Crewmembers continue to experience muscle atrophy after space flight, particularly from long-duration missions on the International Space Station (ISS), which results in higher risk for injury upon their return to Earth. More robust exercise equipment is arriving on the ISS and new exercise prescriptions are planned to counteract the muscle losses. With these new exercise countermeasures; however, there currently are no methods to monitor muscle status in flight to assist in determining the efficacy of these countermeasures. Given that medical imaging with ultrasound is available on the ISS, it is feasible that ultrasound scanning could be performed before, during, and after space flight to assess muscle size changes. This ground-based pilot study evaluated and validated a technique of using ultrasound to measure leg muscle cross sectional area (CSA) and volume. These ultrasound measures were also compared with a magnetic resonance image (MRI) of the leg to determine the accuracy and repeatability of the ultrasound muscle measurements. This pilot study is part of the larger Integrated Resistive and Aerobic Training Study (SPRINT) conducted on the ISS. Ultrasound will ultimately be used to assess the effectiveness of the SPRINT exercise prescription on ISS crewmembers using the Advanced Resistive Exercise Device (ARED) and the second generation treadmill (T2) during their missions. This ultrasound technique could also be applicable for evaluating future exercise countermeasures both on ISS and Constellation missions.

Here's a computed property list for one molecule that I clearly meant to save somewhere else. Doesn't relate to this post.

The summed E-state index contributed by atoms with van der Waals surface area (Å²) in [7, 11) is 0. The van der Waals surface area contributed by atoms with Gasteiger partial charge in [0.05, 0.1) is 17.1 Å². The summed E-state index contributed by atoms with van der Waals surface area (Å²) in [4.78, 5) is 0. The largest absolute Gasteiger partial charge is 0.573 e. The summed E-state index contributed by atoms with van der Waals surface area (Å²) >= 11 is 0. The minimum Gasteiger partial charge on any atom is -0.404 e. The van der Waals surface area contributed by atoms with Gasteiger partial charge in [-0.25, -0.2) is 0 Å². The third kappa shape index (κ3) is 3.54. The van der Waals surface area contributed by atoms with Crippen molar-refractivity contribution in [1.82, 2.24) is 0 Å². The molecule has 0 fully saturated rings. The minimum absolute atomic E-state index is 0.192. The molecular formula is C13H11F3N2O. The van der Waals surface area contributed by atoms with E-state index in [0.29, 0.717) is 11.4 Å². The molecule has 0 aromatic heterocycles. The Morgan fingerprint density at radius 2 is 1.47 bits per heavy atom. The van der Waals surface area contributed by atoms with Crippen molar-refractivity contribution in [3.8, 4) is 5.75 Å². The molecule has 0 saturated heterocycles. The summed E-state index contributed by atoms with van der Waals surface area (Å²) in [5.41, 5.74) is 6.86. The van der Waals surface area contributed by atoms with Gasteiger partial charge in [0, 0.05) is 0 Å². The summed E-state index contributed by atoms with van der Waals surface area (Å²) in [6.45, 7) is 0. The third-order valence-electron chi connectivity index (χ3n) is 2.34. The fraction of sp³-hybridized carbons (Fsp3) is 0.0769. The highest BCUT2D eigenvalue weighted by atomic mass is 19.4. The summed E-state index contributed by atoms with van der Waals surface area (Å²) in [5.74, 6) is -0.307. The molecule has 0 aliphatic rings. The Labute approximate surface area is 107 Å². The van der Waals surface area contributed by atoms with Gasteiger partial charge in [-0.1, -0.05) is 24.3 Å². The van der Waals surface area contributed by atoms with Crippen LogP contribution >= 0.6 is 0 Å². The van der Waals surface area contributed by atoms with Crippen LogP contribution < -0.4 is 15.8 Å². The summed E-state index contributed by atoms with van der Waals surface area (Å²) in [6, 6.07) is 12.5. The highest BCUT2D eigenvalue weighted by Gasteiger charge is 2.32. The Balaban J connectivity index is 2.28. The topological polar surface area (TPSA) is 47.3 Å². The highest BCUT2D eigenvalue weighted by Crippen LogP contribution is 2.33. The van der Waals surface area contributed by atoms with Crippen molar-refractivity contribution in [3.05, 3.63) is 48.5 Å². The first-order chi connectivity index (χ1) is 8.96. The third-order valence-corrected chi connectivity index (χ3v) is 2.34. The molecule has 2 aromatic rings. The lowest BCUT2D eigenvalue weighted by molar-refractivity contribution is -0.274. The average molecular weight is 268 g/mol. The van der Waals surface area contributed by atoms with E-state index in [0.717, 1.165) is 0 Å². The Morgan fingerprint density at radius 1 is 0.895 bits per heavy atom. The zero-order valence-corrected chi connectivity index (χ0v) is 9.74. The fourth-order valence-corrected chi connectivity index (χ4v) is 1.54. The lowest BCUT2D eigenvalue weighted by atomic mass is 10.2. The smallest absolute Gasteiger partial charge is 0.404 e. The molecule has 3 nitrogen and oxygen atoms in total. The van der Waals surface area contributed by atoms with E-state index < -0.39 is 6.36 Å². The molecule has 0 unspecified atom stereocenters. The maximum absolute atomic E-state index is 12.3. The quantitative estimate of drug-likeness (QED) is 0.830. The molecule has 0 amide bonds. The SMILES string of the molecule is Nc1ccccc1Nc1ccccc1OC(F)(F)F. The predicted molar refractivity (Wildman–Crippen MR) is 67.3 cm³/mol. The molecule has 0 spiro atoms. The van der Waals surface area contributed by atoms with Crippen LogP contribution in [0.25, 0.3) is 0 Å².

Subjects passed an Air Force Class III-equivalent physical examination and were cleared for exercise by the Human Test Subject Facility (HTSF) and by the HTSF Medical Monitor prior to entry into the study. Subjects completed a health history questionnaire each day prior to testing, which was reviewed by the test operators to ensure that their health status had not changed to the extent that testing was contraindicated. Potential issues were discussed with the Medical Monitor before testing commenced. Any subject with metal implants of any sort was excluded, since a MRI scan was required for participation.
Ten subjects were recruited for participation in this pilot study. Subjects were asked to participate in three separate data collection sessions, each with a duration of approximately 90 minutes or less. Two of the three sessions involved ultrasound scanning of the subject’s right leg muscles, calf (gastrocnemius, soleus) and thigh (vastus lateralis, rectus femoris). Panoramic ultrasound images were acquired by two sonographers using a customized template placed on the thigh and calf and analyzed by the same two sonographers (MyLab Gold, Biosound). MRI images of the leg were acquired while the subjects lay supine in a 1.5T scanner (Signa Horizon LX, General Electric) and analyzed by three trained investigators. The average of the two ultrasounds and three MRI values were used for validity analysis.
A high inter-experimenter reliability was found using the ultrasound template. A significant correlation was found between ultrasound and MRI CSA measures. There were significant differences between absolute values of MRI and ultrasound for all muscles. The present results indicate that utilizing a customized ultrasound template along with panoramic imaging provides reliable measures of leg muscle CSA, and thus could be used to provide in-flight measures of changes in muscle CSA.